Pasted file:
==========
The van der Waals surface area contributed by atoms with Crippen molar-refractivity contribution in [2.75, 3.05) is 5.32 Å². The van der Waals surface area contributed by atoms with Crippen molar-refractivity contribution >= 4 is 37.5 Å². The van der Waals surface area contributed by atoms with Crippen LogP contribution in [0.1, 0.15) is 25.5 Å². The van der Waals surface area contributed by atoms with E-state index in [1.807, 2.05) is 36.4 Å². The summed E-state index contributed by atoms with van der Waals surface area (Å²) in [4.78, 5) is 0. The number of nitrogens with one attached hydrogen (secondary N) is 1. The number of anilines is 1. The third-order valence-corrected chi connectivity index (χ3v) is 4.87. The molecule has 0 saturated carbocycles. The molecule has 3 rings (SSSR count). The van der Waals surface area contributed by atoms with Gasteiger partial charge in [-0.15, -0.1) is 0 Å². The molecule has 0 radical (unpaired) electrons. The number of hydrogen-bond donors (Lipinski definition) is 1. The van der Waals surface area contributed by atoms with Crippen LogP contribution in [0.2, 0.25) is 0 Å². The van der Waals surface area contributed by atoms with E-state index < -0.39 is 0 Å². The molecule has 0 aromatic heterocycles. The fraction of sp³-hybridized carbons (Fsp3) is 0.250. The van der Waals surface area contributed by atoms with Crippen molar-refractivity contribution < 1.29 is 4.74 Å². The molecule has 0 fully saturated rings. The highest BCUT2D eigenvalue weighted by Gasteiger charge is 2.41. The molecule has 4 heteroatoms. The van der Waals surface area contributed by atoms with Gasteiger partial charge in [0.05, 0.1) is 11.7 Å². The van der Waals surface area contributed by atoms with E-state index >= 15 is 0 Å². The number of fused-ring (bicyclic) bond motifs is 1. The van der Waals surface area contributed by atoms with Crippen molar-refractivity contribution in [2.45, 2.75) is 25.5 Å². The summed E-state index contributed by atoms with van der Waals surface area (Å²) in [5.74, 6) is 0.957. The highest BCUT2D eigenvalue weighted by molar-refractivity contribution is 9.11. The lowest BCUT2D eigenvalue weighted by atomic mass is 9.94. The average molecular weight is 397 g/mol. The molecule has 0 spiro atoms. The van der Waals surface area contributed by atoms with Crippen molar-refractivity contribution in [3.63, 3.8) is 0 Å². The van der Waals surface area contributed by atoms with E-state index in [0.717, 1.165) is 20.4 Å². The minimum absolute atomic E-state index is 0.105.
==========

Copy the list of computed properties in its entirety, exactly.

The van der Waals surface area contributed by atoms with Crippen molar-refractivity contribution in [2.75, 3.05) is 5.32 Å². The van der Waals surface area contributed by atoms with Crippen molar-refractivity contribution >= 4 is 37.5 Å². The van der Waals surface area contributed by atoms with Crippen LogP contribution in [0.1, 0.15) is 25.5 Å². The van der Waals surface area contributed by atoms with E-state index in [1.807, 2.05) is 36.4 Å². The summed E-state index contributed by atoms with van der Waals surface area (Å²) in [4.78, 5) is 0. The number of nitrogens with one attached hydrogen (secondary N) is 1. The number of anilines is 1. The third-order valence-corrected chi connectivity index (χ3v) is 4.87. The molecule has 0 saturated carbocycles. The molecule has 3 rings (SSSR count). The van der Waals surface area contributed by atoms with Gasteiger partial charge in [-0.15, -0.1) is 0 Å². The molecule has 0 radical (unpaired) electrons. The number of hydrogen-bond donors (Lipinski definition) is 1. The van der Waals surface area contributed by atoms with Crippen LogP contribution in [0.2, 0.25) is 0 Å². The van der Waals surface area contributed by atoms with E-state index < -0.39 is 0 Å². The molecule has 0 aromatic heterocycles. The fraction of sp³-hybridized carbons (Fsp3) is 0.250. The van der Waals surface area contributed by atoms with Crippen molar-refractivity contribution < 1.29 is 4.74 Å². The molecule has 0 fully saturated rings. The highest BCUT2D eigenvalue weighted by Gasteiger charge is 2.41. The molecule has 4 heteroatoms. The van der Waals surface area contributed by atoms with Gasteiger partial charge in [0.05, 0.1) is 11.7 Å². The van der Waals surface area contributed by atoms with E-state index >= 15 is 0 Å². The number of fused-ring (bicyclic) bond motifs is 1. The van der Waals surface area contributed by atoms with Crippen molar-refractivity contribution in [2.45, 2.75) is 25.5 Å². The summed E-state index contributed by atoms with van der Waals surface area (Å²) in [5.74, 6) is 0.957. The highest BCUT2D eigenvalue weighted by molar-refractivity contribution is 9.11. The lowest BCUT2D eigenvalue weighted by atomic mass is 9.94. The average molecular weight is 397 g/mol. The molecule has 0 spiro atoms. The van der Waals surface area contributed by atoms with Crippen molar-refractivity contribution in [3.63, 3.8) is 0 Å². The van der Waals surface area contributed by atoms with E-state index in [0.717, 1.165) is 20.4 Å². The minimum absolute atomic E-state index is 0.105.